Would you have benefited from a class on how to adult in college? One university is offering just that, and it's proving useful to students
A course at the University of California, Berkeley has been generating some attention recently. No, it’s not the Californian university’s class on the Politics of Southeast Asia or The Structure and Interpretation of Computer Programs or Criminal Justice and Surveillance in America. Instead, it is a class on adulting. Yes, adulting.
According to the LA Times, 60 students each term can sign up for the class, which is led by two Berkeley undergrads and run through the university’s DeCal programme, which is made up of student-run courses. They plan discussion topics and schedule guest speakers to fill 90 minutes each week.
Some of the guest speakers included a recruiter from Lyft who spoke about resume building; a psychology professor who gave stress relief tips; an accountant to explain how to pay taxes; talks on how to navigate romantic relationships in the online world and an economics professor that advised students on the importance of saving.
Good or bad idea?
Adulting class sounds like a great idea to me. Often we stumble into major life events and have to navigate our way out of them, either sinking or swimming. There are so many things that could benefit us individually and as a society if we have some basic education in advance.
Take, for example, personal finance. Very few among us learned how to pay our taxes or make a household budget or the importance of pensions or how to get a mortgage in school or college. Instead, as we grow older and they come up in our lives, we have to do some guesswork or internet research (or ring our parents) to find out what to do (as an add-on, when it comes to pensions, always opt-in, as young as possible. You’ll thank me when you’re older).
Imagine the benefit to society if the ins and outs of tracker mortgages and deposits and fixed interest rates were explained to the generation that was offered 100 per cent mortgages during the Celtic Tiger? The vast majority would probably have run a mile if they had been given the correct education in time.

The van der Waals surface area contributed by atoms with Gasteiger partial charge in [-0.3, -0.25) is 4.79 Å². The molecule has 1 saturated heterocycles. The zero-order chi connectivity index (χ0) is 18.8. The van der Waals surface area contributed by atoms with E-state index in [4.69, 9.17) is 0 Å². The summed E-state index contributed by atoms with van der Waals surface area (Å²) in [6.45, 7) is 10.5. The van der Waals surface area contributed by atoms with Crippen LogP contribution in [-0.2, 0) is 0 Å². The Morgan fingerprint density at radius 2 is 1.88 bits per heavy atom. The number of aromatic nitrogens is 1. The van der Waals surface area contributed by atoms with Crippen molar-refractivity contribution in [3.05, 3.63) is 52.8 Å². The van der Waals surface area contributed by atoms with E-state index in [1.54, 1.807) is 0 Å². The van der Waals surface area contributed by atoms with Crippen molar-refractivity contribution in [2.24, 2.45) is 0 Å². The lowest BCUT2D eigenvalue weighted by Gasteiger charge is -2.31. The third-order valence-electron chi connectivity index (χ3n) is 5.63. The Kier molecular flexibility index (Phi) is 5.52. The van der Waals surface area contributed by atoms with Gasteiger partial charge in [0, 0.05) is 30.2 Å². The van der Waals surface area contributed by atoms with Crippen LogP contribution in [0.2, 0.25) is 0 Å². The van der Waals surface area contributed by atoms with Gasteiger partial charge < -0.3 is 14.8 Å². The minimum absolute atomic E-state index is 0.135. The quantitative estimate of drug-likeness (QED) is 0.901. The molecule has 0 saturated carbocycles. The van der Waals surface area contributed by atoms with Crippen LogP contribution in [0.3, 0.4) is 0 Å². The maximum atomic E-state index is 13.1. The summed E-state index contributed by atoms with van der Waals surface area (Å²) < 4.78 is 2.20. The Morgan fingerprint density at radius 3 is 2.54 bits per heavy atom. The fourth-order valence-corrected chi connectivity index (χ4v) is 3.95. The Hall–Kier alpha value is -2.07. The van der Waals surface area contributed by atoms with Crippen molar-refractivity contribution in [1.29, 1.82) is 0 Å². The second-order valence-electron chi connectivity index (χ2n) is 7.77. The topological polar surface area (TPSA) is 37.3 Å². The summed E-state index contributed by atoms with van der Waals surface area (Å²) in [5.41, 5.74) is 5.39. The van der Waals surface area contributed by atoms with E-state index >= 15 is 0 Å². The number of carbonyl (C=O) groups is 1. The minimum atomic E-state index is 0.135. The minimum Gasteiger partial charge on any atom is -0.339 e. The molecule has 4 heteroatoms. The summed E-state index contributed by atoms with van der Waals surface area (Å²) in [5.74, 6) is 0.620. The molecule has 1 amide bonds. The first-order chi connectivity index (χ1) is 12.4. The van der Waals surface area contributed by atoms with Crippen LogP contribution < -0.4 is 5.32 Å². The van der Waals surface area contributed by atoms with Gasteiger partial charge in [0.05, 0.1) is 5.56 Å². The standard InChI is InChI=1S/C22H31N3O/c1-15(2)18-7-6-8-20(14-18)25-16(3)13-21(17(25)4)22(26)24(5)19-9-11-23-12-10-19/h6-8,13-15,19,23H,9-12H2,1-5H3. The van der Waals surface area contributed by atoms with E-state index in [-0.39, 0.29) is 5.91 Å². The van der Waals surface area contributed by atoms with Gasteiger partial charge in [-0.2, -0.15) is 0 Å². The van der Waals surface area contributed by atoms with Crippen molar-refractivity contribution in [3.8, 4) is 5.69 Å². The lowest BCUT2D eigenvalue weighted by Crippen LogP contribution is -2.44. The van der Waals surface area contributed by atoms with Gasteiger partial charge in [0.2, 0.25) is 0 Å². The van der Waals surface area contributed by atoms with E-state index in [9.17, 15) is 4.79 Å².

Leaving aside finance, relationships are completely different nowadays to what they were previously. Back in the day, people mainly met in person at social events or through friends and family. Now the majority of people meet their significant other online.
A study by Stanford sociologist Michael Rosenfeld found that about 39 per cent of heterosexual couples in American reported meeting their partner online in 2017, compared to 22 per cent in 2009. That number is likely to increase further, and with it comes a whole range of changes that never occurred during dating the old-fashioned way.
For example, you need to think of your safety when meeting them for the first time or you might need to keep personal information off your online public dating profiles in case you have a sensitive job. This might seem obvious to the older generation, but not so much to people who grew up as digital natives (maybe even your children, whose first steps, first tooth and first embarrassing moment you probably willing shared yourself on Facebook without giving their future digital presence a second thought).
And then there is the importance of wellness education. The vast majority of people do not even know when they are stressed, and often it can only be after the stress manifests itself in physical pain such as backaches or difficulty breathing, that they realise they need to slow down. It would be such a benefit for people from a young age to be taught to recognise their own early signs of stress and learn how to deal with them.
With all of that said, if any of you want to set up an adulting class — sign me up. I’d also be interested in additional modules such as: How To Grow a Plant Without Killing It Immediately, Sowing 101, What to Put In Each Bin, and What To Do When Your Boiler Stops Working.
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